Turning to FIGS. 1-5 in conjunction, sorting area 14 comprises a generally rectangular main body 28 formed from a front side 30 and a rear side 32 connected by an end piece 34 at the far end of the apparatus, leaving a partially open end where the main body merges into the alignment and ejection area 16. The configuration of the front side, rear side, and end piece thus form a cavity therebetween. As best seen in FIG. 4, multiple compartments 36 are formed in the main body by dividers 38 extending across and attached to the front and rear sides. Each divider 38 includes an upwardly extending lobe-shaped portion having a bore therethrough for receiving a drive shaft, and a downwardly extending rectangular-shaped portion that conforms to the front and rear sides so that the divider fits tightly between the sides and extends partially into the cavity area. A drive shaft 40 extends the length of the sorting area 14, passing through the bore in each of the dividers 38, with the far end of the drive shaft attached to a drive motor 42. Drive shaft 40 is preferably comprised of multiple short shaft pieces connected via power take-off hub 48 as described below. Drive motor 42 may be any suitable motor, AC or DC powered, capable of rotating drive shaft 40 and the coupled rotatable brushes as described below. A cylindrical power take-off hub 48 is attached around the drive shaft in each compartment 36, connecting the multiple short pieces of drive shaft 40. A rotatable brush 44 having an extending hub 46 is attached to the lower portion of each divider within each compartment 36, with a resilient band 45 attached between the hub of the rotatable brush and the power take-off hub 48 on the drive shaft. Thus, as the drive motor rotates the drive shaft, the power take-off hub in each compartment rotates to drive the resilient band 45, which in turn rotates the brush 44 within the compartment. As depicted in FIG. 4, the resilient drive bands (coupling the power take-off hub to the hub of the rotatable brush) in adjoining compartments alternate between an untwisted configuration wherein the rotatable brush is driven in the same direction as the drive shaft, and a twisted configuration wherein the rotatable brush is driven in a direction opposite that of the drive shaft. Thus, in operation, the rotatable brushes in adjoining compartments rotate in opposite directions.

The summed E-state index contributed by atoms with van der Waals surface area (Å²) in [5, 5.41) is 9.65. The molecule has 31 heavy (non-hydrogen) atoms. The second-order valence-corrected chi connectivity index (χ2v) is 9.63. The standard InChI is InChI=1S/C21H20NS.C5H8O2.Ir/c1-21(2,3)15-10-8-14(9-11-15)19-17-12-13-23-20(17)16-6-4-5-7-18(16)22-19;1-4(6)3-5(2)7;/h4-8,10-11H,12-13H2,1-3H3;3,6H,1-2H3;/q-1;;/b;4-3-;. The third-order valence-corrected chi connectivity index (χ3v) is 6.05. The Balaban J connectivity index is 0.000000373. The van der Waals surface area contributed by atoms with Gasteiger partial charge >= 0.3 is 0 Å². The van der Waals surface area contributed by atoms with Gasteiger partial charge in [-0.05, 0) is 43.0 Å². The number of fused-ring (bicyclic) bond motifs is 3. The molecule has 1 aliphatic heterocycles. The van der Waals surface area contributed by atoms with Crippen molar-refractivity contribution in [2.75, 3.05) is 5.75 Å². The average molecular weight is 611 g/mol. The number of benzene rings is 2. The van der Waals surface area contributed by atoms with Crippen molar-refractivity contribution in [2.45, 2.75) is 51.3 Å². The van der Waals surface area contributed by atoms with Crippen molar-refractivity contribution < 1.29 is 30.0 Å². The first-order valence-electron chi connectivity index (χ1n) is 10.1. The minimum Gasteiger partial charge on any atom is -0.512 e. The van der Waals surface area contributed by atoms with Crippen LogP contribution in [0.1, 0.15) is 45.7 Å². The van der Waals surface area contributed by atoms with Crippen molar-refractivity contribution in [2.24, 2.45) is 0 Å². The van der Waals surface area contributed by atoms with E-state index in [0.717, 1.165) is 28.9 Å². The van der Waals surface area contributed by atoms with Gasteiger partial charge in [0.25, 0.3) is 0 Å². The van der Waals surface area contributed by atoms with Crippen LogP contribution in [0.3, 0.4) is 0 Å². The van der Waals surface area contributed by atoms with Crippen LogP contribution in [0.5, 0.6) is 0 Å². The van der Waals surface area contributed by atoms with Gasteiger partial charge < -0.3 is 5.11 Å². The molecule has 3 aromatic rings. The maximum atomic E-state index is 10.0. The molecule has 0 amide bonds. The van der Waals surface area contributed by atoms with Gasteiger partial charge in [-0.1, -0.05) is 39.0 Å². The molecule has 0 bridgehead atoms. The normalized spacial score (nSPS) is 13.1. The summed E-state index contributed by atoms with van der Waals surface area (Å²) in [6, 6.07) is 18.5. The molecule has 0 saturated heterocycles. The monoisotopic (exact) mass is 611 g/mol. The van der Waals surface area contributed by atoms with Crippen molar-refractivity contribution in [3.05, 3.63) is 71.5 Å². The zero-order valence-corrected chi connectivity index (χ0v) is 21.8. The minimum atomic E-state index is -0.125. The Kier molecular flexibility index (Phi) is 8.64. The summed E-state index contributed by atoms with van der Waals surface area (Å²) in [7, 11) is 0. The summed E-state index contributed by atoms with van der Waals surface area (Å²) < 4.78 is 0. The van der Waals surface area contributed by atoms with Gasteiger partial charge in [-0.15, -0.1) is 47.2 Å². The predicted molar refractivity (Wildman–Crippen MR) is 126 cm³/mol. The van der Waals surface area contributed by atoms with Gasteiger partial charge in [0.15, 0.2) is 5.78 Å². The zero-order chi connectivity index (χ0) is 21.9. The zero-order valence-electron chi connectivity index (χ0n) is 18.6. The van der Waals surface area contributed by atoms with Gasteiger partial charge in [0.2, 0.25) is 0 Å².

Various configurations and alternative embodiments of the components just described are contemplated by the present invention. For example, the diameters of the power take-off hubs may be varied to correspondingly vary the rotational speed of the brush. And, while the dividers 38 are shown as being generally evenly spaced to form similarly-sized compartments 36, the spacing of the dividers may be varied as required. For example, as best seen in FIG. 1, the compartment which receives the vials from the vertical conveyor 24 is wider than the other compartments of the apparatus.